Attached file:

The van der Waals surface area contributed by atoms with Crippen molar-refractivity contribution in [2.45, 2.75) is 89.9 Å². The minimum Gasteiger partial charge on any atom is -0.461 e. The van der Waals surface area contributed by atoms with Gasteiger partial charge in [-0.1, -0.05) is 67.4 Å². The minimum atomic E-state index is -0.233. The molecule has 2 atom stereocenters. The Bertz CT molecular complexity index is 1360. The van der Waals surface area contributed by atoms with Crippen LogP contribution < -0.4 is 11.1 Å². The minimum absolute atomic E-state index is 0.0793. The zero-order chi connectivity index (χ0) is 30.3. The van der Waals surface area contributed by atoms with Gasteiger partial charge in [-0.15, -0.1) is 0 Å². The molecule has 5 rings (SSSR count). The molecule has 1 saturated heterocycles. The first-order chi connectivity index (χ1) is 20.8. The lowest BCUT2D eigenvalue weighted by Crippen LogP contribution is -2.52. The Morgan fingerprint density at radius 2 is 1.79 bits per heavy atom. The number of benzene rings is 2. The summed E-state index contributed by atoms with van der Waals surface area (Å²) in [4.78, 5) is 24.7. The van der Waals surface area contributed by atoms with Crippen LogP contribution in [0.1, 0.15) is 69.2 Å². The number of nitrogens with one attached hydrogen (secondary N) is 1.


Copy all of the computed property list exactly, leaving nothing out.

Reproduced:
The van der Waals surface area contributed by atoms with Crippen molar-refractivity contribution in [2.45, 2.75) is 89.9 Å². The minimum Gasteiger partial charge on any atom is -0.461 e. The van der Waals surface area contributed by atoms with Gasteiger partial charge in [-0.1, -0.05) is 67.4 Å². The minimum atomic E-state index is -0.233. The molecule has 2 atom stereocenters. The Bertz CT molecular complexity index is 1360. The van der Waals surface area contributed by atoms with Crippen LogP contribution < -0.4 is 11.1 Å². The minimum absolute atomic E-state index is 0.0793. The zero-order chi connectivity index (χ0) is 30.3. The van der Waals surface area contributed by atoms with Gasteiger partial charge in [-0.15, -0.1) is 0 Å². The molecule has 5 rings (SSSR count). The molecule has 1 saturated heterocycles. The first-order chi connectivity index (χ1) is 20.8. The lowest BCUT2D eigenvalue weighted by Crippen LogP contribution is -2.52. The Morgan fingerprint density at radius 2 is 1.79 bits per heavy atom. The number of benzene rings is 2. The summed E-state index contributed by atoms with van der Waals surface area (Å²) in [4.78, 5) is 24.7. The van der Waals surface area contributed by atoms with Crippen LogP contribution in [0.1, 0.15) is 69.2 Å². The number of nitrogens with one attached hydrogen (secondary N) is 1.